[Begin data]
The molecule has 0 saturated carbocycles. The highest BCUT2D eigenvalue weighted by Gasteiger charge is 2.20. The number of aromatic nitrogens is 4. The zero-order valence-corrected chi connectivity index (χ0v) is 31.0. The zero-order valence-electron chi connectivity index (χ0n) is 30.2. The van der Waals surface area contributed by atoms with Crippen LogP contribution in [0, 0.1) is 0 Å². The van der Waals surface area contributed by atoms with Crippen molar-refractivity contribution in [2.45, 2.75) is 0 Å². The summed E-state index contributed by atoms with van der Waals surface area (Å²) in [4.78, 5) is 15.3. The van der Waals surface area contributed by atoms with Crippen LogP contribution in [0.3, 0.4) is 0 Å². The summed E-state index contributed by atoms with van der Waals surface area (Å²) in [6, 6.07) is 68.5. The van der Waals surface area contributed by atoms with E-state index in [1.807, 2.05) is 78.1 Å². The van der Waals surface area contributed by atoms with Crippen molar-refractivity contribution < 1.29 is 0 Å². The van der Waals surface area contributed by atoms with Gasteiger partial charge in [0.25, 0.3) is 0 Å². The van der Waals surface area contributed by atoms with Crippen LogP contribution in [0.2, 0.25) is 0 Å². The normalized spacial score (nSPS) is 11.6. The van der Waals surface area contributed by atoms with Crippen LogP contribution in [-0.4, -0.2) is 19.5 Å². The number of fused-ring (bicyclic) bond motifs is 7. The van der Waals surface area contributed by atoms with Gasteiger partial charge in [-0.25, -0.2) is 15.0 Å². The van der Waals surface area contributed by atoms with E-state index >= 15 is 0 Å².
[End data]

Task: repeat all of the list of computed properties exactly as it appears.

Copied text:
The molecule has 0 saturated carbocycles. The highest BCUT2D eigenvalue weighted by Gasteiger charge is 2.20. The number of aromatic nitrogens is 4. The zero-order valence-corrected chi connectivity index (χ0v) is 31.0. The zero-order valence-electron chi connectivity index (χ0n) is 30.2. The van der Waals surface area contributed by atoms with Crippen LogP contribution in [0, 0.1) is 0 Å². The van der Waals surface area contributed by atoms with Crippen molar-refractivity contribution in [2.45, 2.75) is 0 Å². The summed E-state index contributed by atoms with van der Waals surface area (Å²) in [4.78, 5) is 15.3. The van der Waals surface area contributed by atoms with Crippen LogP contribution in [0.3, 0.4) is 0 Å². The summed E-state index contributed by atoms with van der Waals surface area (Å²) in [6, 6.07) is 68.5. The van der Waals surface area contributed by atoms with E-state index in [1.807, 2.05) is 78.1 Å². The van der Waals surface area contributed by atoms with Crippen molar-refractivity contribution < 1.29 is 0 Å². The van der Waals surface area contributed by atoms with Gasteiger partial charge in [0.25, 0.3) is 0 Å². The van der Waals surface area contributed by atoms with Crippen LogP contribution in [0.2, 0.25) is 0 Å². The normalized spacial score (nSPS) is 11.6. The van der Waals surface area contributed by atoms with Crippen LogP contribution in [-0.4, -0.2) is 19.5 Å². The number of fused-ring (bicyclic) bond motifs is 7. The van der Waals surface area contributed by atoms with Gasteiger partial charge in [-0.25, -0.2) is 15.0 Å². The van der Waals surface area contributed by atoms with E-state index >= 15 is 0 Å².